As I have mentioned in other posts, I love bread, and this Kaak recipe is no exception!
Especially sesame bread – known as Ka’ak in Arabic.
I love, love this bread. Soft and full of air pockets on the inside, crunchy crust smothered in sesame seeds on the outside!
What’s not to like?!
This is a type of bread that you commonly find in countries of the Fertile Crescent, with variations from place to place.
Some would say the most famous of which is the Palestinian Kaak from Jerusalem (ka’ak il qudss).
And in my opinion they are not wrong.
I was just in East Jerusalem, and had the opportunity to become reacquainted with this bread.
Lovely experience as always!
The ka’ak sellers stand on the sidewalks with their trays in front of them stacked high with their particular kaak (sesame bread).
Calling to passers by, and selling to their regular customers.
It is customary to sell baked eggs as well.
Baked eggs and kaak is a well known combination for breakfast in the Fertile Crescent countries.
And Za’atar is often given away for free, but it’s not usually of the best quality.
Much better to make your own, which is what I have done this week.
I will be posting my za’atar making process soon.
What is Ka’ak?
The bread is made into a large ring shape that resembles a donut or bagel.
It is common to see Kaak sold on the street by vendors who make the bread fresh every day.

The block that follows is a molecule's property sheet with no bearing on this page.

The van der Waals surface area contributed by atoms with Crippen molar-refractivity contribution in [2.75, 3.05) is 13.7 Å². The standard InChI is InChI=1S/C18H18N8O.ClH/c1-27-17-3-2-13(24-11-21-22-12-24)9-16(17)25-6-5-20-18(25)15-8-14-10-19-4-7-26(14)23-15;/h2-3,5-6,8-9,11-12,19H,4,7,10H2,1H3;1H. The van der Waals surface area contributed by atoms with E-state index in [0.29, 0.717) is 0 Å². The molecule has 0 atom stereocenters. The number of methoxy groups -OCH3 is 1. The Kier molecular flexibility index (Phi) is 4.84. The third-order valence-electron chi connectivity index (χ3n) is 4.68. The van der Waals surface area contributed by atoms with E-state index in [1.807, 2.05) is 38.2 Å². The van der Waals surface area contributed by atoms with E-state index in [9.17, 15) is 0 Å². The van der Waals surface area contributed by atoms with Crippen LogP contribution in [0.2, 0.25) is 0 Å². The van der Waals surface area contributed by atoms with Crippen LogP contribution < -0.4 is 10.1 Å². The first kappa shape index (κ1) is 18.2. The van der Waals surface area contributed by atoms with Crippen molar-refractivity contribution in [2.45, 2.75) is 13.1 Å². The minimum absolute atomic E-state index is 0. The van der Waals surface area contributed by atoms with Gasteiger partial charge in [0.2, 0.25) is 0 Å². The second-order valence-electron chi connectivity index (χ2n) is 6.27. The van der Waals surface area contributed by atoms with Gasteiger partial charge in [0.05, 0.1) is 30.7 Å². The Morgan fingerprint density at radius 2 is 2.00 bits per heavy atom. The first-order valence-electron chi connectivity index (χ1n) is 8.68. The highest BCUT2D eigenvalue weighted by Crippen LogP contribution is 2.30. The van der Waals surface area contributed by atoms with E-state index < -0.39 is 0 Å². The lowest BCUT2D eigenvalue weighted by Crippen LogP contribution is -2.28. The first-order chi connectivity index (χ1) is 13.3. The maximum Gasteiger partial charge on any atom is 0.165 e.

When eaten for breakfast kaak is paired with za’atar which is spice mixture condiment or other common breakfast foods like eggs or even falafel.
In Lebanon, Ka’ak takes on more of a desert style instead of the savoury version described above.
After preparing Kaak with sweet dough and topping with sesame seeds the bread is covered in a milk and sugar mix similar to a donut glaze.
So whether you like it savoury or sweet you can prepare and enjoy your Kaak the way that is preferable to you.
How to Make Ka’ak
The first step of making kaak is preheating your oven to 500°F (260°C).
To this mixture add the liquids which are olive oil and water then mix all these ingredients together using your hand to bring the dough together.
Knead for 10 minutes and if you notice the dough is too wet, add some flour, and if too dry add water.
You want dough that is just a tad sticky and not too dry.
After mixing cover the dough and put in a warm place and allow to double in size.
Pour out the risen dough onto a well floured surface.
Cut the dough into four even pieces.
With flour on your hands make a whole in the middle of each piece of dough and shape each into a circle.
Cover with a damp kitchen towel and let rise.
Crack egg into a small bowl, add the water and whisk.
Using a pastry brush cover each piece of dough with the liquid.
Generously sprinkle the sesame seeds onto the rings of dough.
Finally bake for 30 minutes or until the kaak is a golden brown color.
You are now ready to enjoy.
Modern vs Traditional Bread
The only difference is that today it is a common practice, and this is true all over the world, that dough conditioner is often used to enhance bread.